Northwest Women's Consultants
Q. What over-the-counter medications are safe to take during pregnancy?
Allergies Benedryl, Claritin, Zyrtec
Cold/flu/sinus Tylenol, saline nasal spray, Neti Pot *see below
Cough Robitussin, Robitussin DM, cough drops
Constipation Colace, any fiber containing supplement (Fibercon, Metamucil, etc.) or cereal (FiberOne, All Bran)
Diarrhea Imodium, Kaopectate (**Call doctor if diarrhea lasts more than 24 hours)
Headache Tylenol (extra strength OK)
DO NOT TAKE Advil, Ibuprofen, Motrin, Aleve, aspirin (unless instructed by your doctor)
Heartburn Tums, Maalox, Pepcid, Pepcid AC, Zantac
Hemorrhoids Preparation H, Tucks pads, Anusol
Rashes Hydrocortisone cream, Benadryl cream
**if not resolving/improving over 24 hours, call your doctor
Yeast infection Monistat
*Most cold medications are generally regarded as safe in pregnancy if used for a short period (24-48 hours) of time. Here is some information about some of the components of common cold medications:
*Pseudoephedrine (Sudafed): This decongestant is OK to use on a short term basis after the first trimester. There have been some rare reports of birth defects with this medication if used in the first trimester.
*Phenylephrine (found in Tylenol Cold): This decongestant should not be used in patients experiencing any high blood pressure issues during their pregnancy.
*If using Nyquil or other nighttime cold medications, you may want to purchase the formulation that is alcohol-free.
Q. When should I make my first prenatal appointment?
Call us after you have a positive home pregnancy test. We will make an appointment for you at approximately 6 ½ weeks of pregnancy. We perform an ultrasound at your first visit to confirm your due date.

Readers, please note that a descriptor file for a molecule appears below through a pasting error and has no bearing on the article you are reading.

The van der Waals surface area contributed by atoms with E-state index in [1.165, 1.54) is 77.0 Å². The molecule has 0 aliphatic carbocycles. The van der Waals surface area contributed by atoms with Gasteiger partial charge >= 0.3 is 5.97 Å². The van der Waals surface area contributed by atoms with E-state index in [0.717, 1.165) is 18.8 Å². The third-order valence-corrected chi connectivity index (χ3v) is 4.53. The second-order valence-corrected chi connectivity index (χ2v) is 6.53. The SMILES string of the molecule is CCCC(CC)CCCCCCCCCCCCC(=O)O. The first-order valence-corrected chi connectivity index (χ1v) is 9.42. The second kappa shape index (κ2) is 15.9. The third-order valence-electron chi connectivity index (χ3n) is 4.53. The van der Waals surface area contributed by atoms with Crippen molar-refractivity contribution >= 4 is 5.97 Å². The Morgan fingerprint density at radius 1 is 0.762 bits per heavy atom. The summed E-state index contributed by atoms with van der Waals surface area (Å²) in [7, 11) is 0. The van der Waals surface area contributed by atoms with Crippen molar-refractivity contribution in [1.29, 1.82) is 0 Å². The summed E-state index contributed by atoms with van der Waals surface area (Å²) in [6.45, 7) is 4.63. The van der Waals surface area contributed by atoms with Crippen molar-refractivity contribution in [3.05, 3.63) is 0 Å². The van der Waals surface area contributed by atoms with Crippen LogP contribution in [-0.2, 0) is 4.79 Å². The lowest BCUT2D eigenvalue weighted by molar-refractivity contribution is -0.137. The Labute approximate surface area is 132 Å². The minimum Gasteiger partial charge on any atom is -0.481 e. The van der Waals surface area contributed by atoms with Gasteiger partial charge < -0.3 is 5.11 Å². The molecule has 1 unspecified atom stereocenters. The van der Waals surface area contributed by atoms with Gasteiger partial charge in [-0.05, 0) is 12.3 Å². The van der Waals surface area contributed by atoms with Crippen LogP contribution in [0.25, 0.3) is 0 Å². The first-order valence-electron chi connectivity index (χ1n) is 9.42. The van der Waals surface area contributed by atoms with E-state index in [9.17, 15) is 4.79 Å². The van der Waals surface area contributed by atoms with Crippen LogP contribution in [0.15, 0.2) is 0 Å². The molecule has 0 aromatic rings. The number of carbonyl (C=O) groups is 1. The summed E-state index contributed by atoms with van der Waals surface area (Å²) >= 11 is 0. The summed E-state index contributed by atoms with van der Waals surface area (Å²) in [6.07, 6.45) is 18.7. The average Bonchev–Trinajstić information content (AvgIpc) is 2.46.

Q. What if I’ve had a miscarriage in the past?
Call us with your positive home pregnancy test. We will schedule you to come in for lab work to check your HCG level (pregnancy hormone) and your progesterone (hormone that supports early pregnancy). We follow the HCG level to make sure it rises correctly and then schedule an ultrasound for you at the appropriate time.
Q. What hospital will I deliver at?
Our doctors deliver at Northwest Community Hospital. This hospital has an obstetrician and pediatrician present 24 hours a day, seven days a week.
Maternity services info: www.NCHbaby.org
Q. Are there any foods I should avoid?
It is recommended that pregnant women do not eat lunch meats or hot dogs unless reheated till steaming hot. They also should not eat soft cheeses (goat, feta, blue, gorgonzola, brie, queso fresco) unless the package label indicates that the cheese is pasteurized.
Pregnant women can (and should!) eat fish—in moderation (no more than 12 ounces per week). Avoid tilefish, shark, and mackerel as these have higher mercury content. Albacore tuna has a higher mercury content than canned light tuna. Therefore, it is recommended that pregnant women only eat 6 ounces of albacore tuna per week.
Pregnant women should avoid raw or undercooked foods (sorry, no raw sushi!).
Q. I have a cat---should I be worried?